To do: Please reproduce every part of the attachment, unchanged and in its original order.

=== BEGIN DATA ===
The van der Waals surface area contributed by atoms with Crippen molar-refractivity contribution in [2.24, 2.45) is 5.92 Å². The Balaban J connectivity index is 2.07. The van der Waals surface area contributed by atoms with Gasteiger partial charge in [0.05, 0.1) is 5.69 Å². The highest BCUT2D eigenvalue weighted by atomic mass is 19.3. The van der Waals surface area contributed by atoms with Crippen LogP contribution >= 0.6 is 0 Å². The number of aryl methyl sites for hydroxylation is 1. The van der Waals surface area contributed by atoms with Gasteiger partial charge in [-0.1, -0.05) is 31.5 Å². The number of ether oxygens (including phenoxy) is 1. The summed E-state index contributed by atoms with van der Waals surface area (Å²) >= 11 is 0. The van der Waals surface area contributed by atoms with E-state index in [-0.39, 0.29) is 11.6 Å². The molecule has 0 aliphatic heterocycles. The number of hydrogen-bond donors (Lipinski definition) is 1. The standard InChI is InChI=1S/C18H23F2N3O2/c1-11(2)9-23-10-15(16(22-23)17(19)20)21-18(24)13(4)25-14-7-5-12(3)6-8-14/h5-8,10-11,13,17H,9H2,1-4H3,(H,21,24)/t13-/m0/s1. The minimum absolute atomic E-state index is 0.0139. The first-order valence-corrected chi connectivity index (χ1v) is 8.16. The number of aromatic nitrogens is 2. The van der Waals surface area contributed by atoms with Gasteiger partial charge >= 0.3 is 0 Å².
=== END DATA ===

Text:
The van der Waals surface area contributed by atoms with Crippen molar-refractivity contribution in [2.24, 2.45) is 5.92 Å². The Balaban J connectivity index is 2.07. The van der Waals surface area contributed by atoms with Gasteiger partial charge in [0.05, 0.1) is 5.69 Å². The highest BCUT2D eigenvalue weighted by atomic mass is 19.3. The van der Waals surface area contributed by atoms with Crippen LogP contribution >= 0.6 is 0 Å². The number of aryl methyl sites for hydroxylation is 1. The van der Waals surface area contributed by atoms with Gasteiger partial charge in [-0.1, -0.05) is 31.5 Å². The number of ether oxygens (including phenoxy) is 1. The summed E-state index contributed by atoms with van der Waals surface area (Å²) >= 11 is 0. The van der Waals surface area contributed by atoms with E-state index in [-0.39, 0.29) is 11.6 Å². The molecule has 0 aliphatic heterocycles. The number of hydrogen-bond donors (Lipinski definition) is 1. The standard InChI is InChI=1S/C18H23F2N3O2/c1-11(2)9-23-10-15(16(22-23)17(19)20)21-18(24)13(4)25-14-7-5-12(3)6-8-14/h5-8,10-11,13,17H,9H2,1-4H3,(H,21,24)/t13-/m0/s1. The minimum absolute atomic E-state index is 0.0139. The first-order valence-corrected chi connectivity index (χ1v) is 8.16. The number of aromatic nitrogens is 2. The van der Waals surface area contributed by atoms with Gasteiger partial charge >= 0.3 is 0 Å².